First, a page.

In the past year, we've been doing a revision on the Employee Handbook (formerly the…
As part of a six-month series on district operations, the Did You Know? monthly feature in eResource will highlight chapters of the NACD District Outlook Task Force report: “Blueprint for Locally-Led Conservation – A Strategy for District Success and Sustainability” (available here on our website). This month’s chapter tackles communications.
For most conservation districts, many of their residents, landowners, and local and state government officials, have little or no knowledge of what a district is, much less what a district can or is currently doing to conserve their community’s valuable natural resources.
Conservation districts can’t afford to be a ‘best kept secret’ any longer.
Each district’s survival depends on having a good communications plan that reaches out to all the constituents in their district. This plan should be comprehensive but also feasible given the resources available (e.g. personnel, training, finances, etc.).
In implementing this plan, districts can draw on resources provided by their traditional partners – state/territory associations, state/territory agencies, NACD, and NRCS – and illicit help from other partners in accomplishing their outreach goals. Conservation districts are where the work ultimately gets done, but districts need to work with and through partners to accomplish their missions.
The survival of conservation districts depends on having a clear identity as a local entity as well as being part of a state and national conservation network and partnership. Conservation districts need to ensure that public officials and community groups recognize them as the “go to” organization leader for working with natural resource conservation issues. Together, we are stronger as part of a local/state/federal partnership network than as individual conservation districts.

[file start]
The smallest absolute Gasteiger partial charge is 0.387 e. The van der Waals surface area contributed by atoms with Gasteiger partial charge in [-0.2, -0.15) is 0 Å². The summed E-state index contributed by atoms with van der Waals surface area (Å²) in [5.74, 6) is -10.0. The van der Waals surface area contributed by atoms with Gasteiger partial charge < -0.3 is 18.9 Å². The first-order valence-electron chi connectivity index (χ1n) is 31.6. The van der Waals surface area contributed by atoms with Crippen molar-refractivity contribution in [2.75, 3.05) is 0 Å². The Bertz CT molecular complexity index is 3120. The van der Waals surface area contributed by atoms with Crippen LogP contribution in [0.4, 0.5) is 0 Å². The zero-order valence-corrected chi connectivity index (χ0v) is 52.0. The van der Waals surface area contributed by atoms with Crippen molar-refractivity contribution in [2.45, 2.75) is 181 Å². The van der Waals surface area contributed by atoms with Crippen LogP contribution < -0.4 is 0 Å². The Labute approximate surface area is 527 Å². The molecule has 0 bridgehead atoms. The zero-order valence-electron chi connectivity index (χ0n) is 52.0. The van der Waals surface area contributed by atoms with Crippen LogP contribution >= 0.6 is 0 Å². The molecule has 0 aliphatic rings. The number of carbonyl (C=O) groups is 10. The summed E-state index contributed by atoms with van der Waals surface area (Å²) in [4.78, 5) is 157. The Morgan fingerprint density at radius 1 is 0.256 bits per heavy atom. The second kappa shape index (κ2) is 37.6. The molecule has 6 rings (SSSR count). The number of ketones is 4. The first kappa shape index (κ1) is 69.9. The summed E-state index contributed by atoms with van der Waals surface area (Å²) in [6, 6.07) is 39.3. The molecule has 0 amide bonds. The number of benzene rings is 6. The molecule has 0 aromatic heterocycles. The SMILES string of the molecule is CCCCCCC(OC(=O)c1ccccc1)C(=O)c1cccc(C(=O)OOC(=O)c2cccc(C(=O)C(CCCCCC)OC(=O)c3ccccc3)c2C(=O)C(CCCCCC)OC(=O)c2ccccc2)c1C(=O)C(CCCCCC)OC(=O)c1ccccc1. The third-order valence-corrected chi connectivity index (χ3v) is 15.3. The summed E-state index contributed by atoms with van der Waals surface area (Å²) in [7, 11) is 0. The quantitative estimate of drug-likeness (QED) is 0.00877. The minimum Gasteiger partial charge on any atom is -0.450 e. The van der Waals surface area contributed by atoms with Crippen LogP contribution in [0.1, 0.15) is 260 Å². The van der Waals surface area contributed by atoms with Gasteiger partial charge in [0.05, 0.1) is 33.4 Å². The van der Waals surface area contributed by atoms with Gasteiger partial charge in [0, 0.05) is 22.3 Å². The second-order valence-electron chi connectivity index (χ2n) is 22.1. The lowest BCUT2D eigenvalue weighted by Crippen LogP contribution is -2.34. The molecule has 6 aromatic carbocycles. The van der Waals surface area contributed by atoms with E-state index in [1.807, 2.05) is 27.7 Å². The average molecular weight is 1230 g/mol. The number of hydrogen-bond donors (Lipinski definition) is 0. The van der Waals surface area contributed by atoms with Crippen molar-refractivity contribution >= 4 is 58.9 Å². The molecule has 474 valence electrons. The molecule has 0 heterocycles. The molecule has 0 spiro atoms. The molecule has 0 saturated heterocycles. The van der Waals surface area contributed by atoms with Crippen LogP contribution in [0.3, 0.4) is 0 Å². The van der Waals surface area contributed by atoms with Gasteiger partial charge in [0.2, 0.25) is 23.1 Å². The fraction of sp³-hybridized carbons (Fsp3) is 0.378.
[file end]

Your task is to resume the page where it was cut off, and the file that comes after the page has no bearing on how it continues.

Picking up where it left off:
The manner in which the public receives information has evolved and requires timely and concise communications. No longer is a quarterly newsletter or occasional article in the newspaper adequate. Successful conservation districts have harnessed the power of email, the internet, and social media to spread the word about their activities and create dialogue with customers. This requires a coordinated effort and planning by the district board and staff.
Every effort should be part of an overall communications plan which links to community needs, values, and concerns. Districts need to be aware of state and federal laws governing the public’s right to access government data, their obligation to produce such data and data privacy laws. Understanding the various data practices and laws can be complex when state and federal laws conflict. Conservation districts will have to be conscientious of data practice laws while communicating the public value of their efforts, including conservation results and outcomes.
RECOMMENDATIONS FOR DISTRICTS
Conservation districts need to develop and implement a communications plan that clearly articulates their identity and message consistently across all media while maximizing contacts for the district, its partners, the public, and government leaders. A successful communication plan includes these characteristics:
Clearly identifies activities and projects, goals, budget, time frames, and district board and staff responsibilities
- Board members are invested in the communications plan and participate as well as staff.
- District officials and staff are trained in all types of media.
- Every communications activity reinforces the “District Brand,” the district’s identity, and includes your logo as well as the logo of NACD in joint communication with other partners.
Defines audiences and message
- Recognizes the many audiences that the district addresses.
- Focuses on building relationships with, or collaborating with audience groups.
- Shows how your conservation district is relevant in addressing natural resource concerns.
Outlines the types of media to be used
- Successful, progressive conservation districts utilize all types of media, not just newsletters, newspaper and broadcast media, but also websites, social media, and opportunities through conservation partnership communications.
- Communications plan should provide a protocol for two-way communications, including a standard for answering inquires in a timely fashion
Provides ways to evaluate progress
- The communications plan should explain how effectiveness is measured.
- Conservation districts should review their communication plan at least once quarterly to determine where changes need to be made.